Chinese Expert Relegates July 5 Xinjiang Incident to Three Types of Inequality

The Xinjiang Incident’s causes are due to Unequal Ethnic Policy, Unequal demographic Policy, and Unequal Economic Policy (Original in Chinese, posted July 8, 2009)

By: YI Fuxian, MD, PhD
Translated: Juni L. YEUNG, FXKQS 

Below are the population information from various censuses[1,2]:
1953, First National Census, Total National population at 582 million, Uighurs at 3.6301 million.
1964, Second National Census, Total National population at 695 million, Uighurs at 3.9963 million.
1982, Third National Census, Total National Population at 1.008 billion, Uighurs at 5.9635 million.
1990, Fourth National Census, Total National Population at 1.134 billion, Uighurs at 7.2144 million.
2000, Fifth National Census, Total National population at 1.266 billion, Uighurs at 8.3994 million.

From 1953 to 1964, the total national population has increased by 19%. Due to a higher death rate among the Uighur nationality, the growth during that period is only 10%, and is lower than the national average. In 1971 China began implementing planned child-birth, and in 1980 the One-Child Policy. National aggregate fertility rate (average number of children per mother) has dropped from 5.44 in 1970 to 3.57 in 1975, and 2.24 to 1980. Due to differences in birth control policies in Xinjiang, the decline in fertility rates is significantly smaller to the national average, with the aggregate fertility rate going from 5.75 in 1971 to 4.93 in 1975, and 3.43 in 1980 [3]. From 1964 to 1982, the total national population increase was at 45%, of which Uighurs increased a 49%, above the national average. The One-Child Policy in 1980 has caused a drastic decline in fertility rates, to about 1.3 since 1995. Figures show that the fertility rate was only 1.22 in 2000[4], and in the 1% sampling of the 2005 survey showed that fertility rate was at 1.33[5]. As for Xinjiang’s planned-birth, minority agrarian villages have abided by the national policy of allowing three children (hence the National Population and Family Planning Commission of China had a basis of rebutt the accusation of “One-child Policy” as a total one), aggregate fertility rates have maintained at a high level. Rising to 3.6 in 1985, and curbing to 3.13 in 1990. With the economic development in the 1990’s, fertility rates have declined (esp. to the Han fertility rates), and is currently at 2.2 [6], of which ethnic minorities’ aggregate fertility rate still above 3 [7]. From 1982 to 2000, population increase was at 25.6% (mainly due to extended life expectancy), and Uighurs have increased 40.8% (with comparatively more newborns).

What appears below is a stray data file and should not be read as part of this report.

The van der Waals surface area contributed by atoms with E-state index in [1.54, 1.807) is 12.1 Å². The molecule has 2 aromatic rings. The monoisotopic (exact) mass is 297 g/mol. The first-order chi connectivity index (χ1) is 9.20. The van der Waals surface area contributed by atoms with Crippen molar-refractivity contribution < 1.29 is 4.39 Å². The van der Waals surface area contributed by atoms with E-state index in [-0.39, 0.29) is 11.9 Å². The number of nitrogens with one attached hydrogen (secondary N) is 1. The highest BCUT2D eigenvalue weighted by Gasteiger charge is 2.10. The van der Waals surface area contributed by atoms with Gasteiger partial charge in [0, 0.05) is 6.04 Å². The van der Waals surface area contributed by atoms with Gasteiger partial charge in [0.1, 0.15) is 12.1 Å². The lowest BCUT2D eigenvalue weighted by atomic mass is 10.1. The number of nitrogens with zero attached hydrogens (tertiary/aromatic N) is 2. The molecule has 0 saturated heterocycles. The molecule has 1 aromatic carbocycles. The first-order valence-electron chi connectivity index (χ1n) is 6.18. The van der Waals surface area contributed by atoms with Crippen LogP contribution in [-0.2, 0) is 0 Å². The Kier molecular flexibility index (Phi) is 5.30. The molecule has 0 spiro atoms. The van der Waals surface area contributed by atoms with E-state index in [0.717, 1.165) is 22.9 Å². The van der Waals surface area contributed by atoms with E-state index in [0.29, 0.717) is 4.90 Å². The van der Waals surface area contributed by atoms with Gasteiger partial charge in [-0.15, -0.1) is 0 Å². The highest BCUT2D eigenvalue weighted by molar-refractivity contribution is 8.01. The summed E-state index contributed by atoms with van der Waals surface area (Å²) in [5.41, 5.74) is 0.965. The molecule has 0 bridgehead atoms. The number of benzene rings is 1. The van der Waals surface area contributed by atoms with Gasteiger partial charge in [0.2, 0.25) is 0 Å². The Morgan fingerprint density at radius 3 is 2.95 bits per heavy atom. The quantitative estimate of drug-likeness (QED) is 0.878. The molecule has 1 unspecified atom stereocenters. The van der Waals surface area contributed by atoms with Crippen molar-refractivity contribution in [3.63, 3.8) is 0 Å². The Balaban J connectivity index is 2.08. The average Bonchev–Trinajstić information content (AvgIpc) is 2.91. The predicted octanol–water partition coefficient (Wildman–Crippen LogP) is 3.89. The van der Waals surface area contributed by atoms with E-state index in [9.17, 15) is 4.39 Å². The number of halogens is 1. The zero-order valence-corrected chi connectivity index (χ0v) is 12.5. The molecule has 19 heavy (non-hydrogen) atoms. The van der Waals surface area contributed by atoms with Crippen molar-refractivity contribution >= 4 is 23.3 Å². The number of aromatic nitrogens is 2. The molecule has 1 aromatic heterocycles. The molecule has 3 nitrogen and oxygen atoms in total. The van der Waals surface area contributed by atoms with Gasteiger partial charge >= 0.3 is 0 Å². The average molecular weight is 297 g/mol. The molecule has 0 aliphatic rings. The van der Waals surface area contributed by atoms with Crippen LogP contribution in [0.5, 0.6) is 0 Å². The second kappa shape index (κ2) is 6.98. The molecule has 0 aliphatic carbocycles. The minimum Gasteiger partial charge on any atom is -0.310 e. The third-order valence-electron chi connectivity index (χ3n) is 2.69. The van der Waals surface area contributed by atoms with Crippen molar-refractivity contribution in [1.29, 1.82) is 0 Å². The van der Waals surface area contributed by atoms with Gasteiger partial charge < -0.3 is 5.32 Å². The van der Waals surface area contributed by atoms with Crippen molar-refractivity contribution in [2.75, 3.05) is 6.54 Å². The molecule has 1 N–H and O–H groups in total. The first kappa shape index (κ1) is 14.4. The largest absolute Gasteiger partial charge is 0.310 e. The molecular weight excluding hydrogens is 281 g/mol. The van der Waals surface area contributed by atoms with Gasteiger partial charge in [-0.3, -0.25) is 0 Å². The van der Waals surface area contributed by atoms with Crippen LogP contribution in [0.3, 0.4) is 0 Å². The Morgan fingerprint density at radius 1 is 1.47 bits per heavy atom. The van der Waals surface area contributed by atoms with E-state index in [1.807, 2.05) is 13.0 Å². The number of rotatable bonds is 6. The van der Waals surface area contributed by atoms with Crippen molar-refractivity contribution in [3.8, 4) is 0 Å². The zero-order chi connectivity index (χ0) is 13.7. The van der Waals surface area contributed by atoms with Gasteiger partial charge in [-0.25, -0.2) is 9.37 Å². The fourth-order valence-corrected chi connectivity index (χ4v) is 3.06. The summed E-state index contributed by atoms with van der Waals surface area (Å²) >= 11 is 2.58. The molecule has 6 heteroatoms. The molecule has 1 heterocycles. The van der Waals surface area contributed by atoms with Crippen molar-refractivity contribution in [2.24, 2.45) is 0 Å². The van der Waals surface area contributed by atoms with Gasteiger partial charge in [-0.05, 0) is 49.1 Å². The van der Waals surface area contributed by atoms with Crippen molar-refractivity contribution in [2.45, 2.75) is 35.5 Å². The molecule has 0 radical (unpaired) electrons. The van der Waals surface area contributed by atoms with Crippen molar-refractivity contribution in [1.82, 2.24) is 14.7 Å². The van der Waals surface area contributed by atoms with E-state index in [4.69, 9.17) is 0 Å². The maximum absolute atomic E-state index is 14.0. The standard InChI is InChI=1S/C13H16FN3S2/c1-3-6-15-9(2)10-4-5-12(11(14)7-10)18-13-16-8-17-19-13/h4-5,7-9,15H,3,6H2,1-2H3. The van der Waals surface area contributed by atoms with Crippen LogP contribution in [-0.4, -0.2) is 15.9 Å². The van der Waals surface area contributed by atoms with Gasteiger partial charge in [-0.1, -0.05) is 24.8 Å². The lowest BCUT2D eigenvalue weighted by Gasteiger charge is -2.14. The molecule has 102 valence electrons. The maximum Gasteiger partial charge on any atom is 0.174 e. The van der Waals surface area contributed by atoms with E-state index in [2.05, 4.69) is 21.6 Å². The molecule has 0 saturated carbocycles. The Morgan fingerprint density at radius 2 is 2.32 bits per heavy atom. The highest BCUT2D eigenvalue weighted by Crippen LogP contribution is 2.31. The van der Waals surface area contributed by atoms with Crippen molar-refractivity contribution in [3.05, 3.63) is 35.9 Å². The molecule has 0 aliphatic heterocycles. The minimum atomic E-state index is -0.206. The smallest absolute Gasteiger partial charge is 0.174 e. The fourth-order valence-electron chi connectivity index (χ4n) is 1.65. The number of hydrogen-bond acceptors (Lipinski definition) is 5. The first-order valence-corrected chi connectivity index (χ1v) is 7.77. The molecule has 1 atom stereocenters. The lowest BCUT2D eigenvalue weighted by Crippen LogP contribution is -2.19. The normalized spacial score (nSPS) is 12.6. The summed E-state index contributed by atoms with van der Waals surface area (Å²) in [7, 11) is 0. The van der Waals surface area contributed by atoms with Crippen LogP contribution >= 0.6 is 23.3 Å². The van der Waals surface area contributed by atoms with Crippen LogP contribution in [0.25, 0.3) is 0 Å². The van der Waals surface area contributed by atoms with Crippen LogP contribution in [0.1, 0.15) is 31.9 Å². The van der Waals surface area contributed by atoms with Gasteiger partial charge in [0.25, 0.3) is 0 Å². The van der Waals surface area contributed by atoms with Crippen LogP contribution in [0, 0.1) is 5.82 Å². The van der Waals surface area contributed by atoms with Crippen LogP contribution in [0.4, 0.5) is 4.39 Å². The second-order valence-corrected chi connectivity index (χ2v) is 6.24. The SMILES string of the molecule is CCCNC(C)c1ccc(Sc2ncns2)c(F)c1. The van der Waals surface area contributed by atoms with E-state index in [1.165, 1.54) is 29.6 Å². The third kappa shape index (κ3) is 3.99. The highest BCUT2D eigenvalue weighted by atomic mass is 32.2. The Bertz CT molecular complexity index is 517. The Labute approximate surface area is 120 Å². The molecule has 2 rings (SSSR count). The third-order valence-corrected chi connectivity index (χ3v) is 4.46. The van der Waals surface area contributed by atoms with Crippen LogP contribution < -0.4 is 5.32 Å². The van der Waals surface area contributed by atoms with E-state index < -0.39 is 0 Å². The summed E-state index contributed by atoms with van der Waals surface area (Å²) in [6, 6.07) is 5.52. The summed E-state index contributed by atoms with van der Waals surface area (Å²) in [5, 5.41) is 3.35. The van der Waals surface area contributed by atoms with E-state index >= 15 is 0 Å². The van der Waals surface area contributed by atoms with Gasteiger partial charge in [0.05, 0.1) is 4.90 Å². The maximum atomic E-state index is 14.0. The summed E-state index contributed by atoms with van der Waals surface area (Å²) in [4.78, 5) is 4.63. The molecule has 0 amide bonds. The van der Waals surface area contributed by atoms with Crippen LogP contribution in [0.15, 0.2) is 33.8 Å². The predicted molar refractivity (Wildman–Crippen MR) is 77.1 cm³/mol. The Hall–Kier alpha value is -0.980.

The Han population in Xinjiang is primarily concentrated in cities and Production and Development Corps, of which the Xinjiang Corps consists of about one third of the demographic. The Han Chinese consist of 88.2% of the Xinjiang Production and Development Corps, and is subject to the One-Child Policy since 1980, along with the rest of the nation, but loosened after a decade or so to allow a second child. Due to the prolonged execution of the One-Child Policy, many young couples are indoctrinated and have completely accepted in practice the One-Child family model[9]. During the time of the 15th Congress [Trans.: Sept. 1997], the aggregate fertility rate in the Xinjiang Production and Development Corps was steady at about 1.0, and the Corps’ Child-Planning Executive Liu Geyu has taken this as a source of pride and achievement[10]. As for the Han Chinese in urban Xinjiang, it is even lower, so Han Chinese in Xinjiang Province should be even lower than the Development Corps. Ergo, the minorities that consist of 60.3% of Xinjiang’s population has a fertility rate of over 3.0 – which means that the aggregate fertility rate of 2.2 in Xinjiang is primarily due to the contributions of the ethnic minorities. Currently, every Han woman in Xinjiang has a fertility rate of less than one child, while the Uighur woman has over three. To ensure that the population does not decrease compared to the previous generation (generation renewal), China’s aggregate fertility rate needs to be above 2.3. Adding on top that minorities including the Uighur have a balance of newborns in both sexes, their generation renewal average is lower than 2.3. In other words, the Han Chinese fertility rates in Xinjiang are less than 50% of the minimum requirements for generation renewal, and the next generation will be less than half of their parents’ generation; while Xinjiang minorities exceed more than 50% of the renewal requirement, meaning that their population will be far more than that of their previous generation.